Monster’s little monster – iClarityHD.

Everything is in HD these days. Kinda like when Tubo not just meant a mechanical component in cars to increase boost for more go.. anything Turbo’d meant it was just that much cooler. Now its HD sunglasses instead of Turbo sunglasses from the 80’s. Since TV’s went HD, the world has in a silly sort of fashion followed suit. And so, with no surprise a brand ubiquitous for overpriced and overhyped products should come out with a little bluetooth speaker laughably named the iClarityHD. Monster went even so far as to throw in the alphabet “i” in there to appeal to the isheep crowd. Just how gullible do they think people are?

What its touted to be, is a “high definition Bluetooth stereo speaker with built in mic for hands free calling.”, all in a package that fits in the palm of your hand. Big sound, small size, great versatility… apparently.

Theres always that occasion for the need to have portable audio of better quality than what my mobile device or netbook s tinny output can provide, and small packs better, taking up less space and wireless was the next logical upgrade from my wired, and tired creative travel sound 200 portable speaker. (used as a reference here)

First off, while theres nothing wrong with the packaging, theres a couple of things wrong in the description. Even if it did support the highest possible definition codec for bluetooth,  high quality audio will be lost on tiny drivers in a even more impossibly small enclosure. And stereo? Are you kidding me? Unless you’re a gnat squarely centered between the two micro drivers, there is no stereo separation to speak of. Even if you get close enough until you squint,.. no stereo. The  drivers are simple too close together. This is a rule. Unless there is separation between the drivers, stereo is pretty much inappreciable. Most everything you see sitting on store shelves with two speakers crammed into one enclosure will not have any appreciable stereo effect even from 5 feet away. Stereo doesn’t work that way.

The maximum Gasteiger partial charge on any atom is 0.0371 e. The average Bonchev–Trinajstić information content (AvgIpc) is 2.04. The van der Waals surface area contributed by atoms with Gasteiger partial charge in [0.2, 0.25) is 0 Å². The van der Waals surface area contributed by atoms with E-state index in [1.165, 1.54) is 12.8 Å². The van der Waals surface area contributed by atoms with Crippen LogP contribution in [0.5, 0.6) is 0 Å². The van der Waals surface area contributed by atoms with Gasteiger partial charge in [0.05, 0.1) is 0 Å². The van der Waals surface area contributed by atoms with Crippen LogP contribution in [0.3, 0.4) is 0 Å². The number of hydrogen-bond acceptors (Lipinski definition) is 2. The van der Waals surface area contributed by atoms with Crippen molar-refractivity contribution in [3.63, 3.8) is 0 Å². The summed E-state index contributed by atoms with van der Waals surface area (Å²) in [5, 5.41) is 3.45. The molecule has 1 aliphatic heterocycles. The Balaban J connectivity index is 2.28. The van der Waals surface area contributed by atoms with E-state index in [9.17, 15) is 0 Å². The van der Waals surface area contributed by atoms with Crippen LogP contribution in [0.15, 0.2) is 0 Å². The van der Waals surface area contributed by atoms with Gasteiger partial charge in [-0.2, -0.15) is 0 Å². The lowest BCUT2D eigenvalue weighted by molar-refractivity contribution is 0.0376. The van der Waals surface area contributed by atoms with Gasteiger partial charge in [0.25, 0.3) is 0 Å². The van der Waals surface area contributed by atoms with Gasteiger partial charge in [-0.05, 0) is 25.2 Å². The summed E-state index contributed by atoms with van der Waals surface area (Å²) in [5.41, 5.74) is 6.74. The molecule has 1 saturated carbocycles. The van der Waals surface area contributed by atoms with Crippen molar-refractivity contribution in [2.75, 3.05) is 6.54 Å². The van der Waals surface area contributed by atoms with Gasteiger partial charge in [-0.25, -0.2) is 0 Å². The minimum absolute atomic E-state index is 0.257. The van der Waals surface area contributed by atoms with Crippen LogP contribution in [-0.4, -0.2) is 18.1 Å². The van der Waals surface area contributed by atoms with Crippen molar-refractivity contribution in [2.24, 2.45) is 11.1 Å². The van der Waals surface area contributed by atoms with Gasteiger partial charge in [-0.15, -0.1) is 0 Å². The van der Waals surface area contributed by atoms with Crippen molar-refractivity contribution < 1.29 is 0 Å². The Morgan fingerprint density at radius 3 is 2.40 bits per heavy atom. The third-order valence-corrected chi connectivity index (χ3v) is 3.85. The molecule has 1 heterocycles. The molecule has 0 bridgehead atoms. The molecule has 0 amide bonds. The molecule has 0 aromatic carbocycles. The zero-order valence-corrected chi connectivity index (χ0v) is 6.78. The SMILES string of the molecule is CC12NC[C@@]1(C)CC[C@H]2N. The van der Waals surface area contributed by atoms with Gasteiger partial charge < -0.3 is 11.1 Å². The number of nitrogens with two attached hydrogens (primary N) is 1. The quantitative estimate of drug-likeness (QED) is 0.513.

What i got out of the box, is a small well built pastic block with contoured edges with some buttons on its side, two micro drivers and something that resembles a passive radiator up top. I didnt have much expectations truth be said but It felt well built and had reassuring heft. Always a good sign. It comes bundled with a nifty carrying case as well. The instructions are straight forward and i had no problems pairing it with my android powered HTC Evo 4g and Sony Xperia. Being a card carrying Applephobe, i didnt have anything applish to try pairing it too. The apples in the refrigerator were decidedly uncooperative.

After giving it a full charge, (it will work just fine while its charging) I powered the little sucker up to see what it could do. I played a few tunes using Audiogalaxy on my HTC Evo to stream from my media server outside on the patio and gave it a listen.. and listened, and came to the conclusion that the “HD” in its name must be for optimizing the little speaker for the reproduction of vocals. Vocals came across remarkable clearly… and this was outside, with the usual outside noises filling in the background. The iClarityHD sounds decidedly peaky, and nothing of the lower audio spectrum is reproduced, well it is tiny after all. But to its credit it sounds remarkable full for its size, and boy does this thing get loud. And i mean loud without really distorting. An active digital sound processor tailors the audio to what the speaker can handle while cranking the volume up. It works all right. A passive radiator also adds a little ommph to the mid bass, if i can even call it that.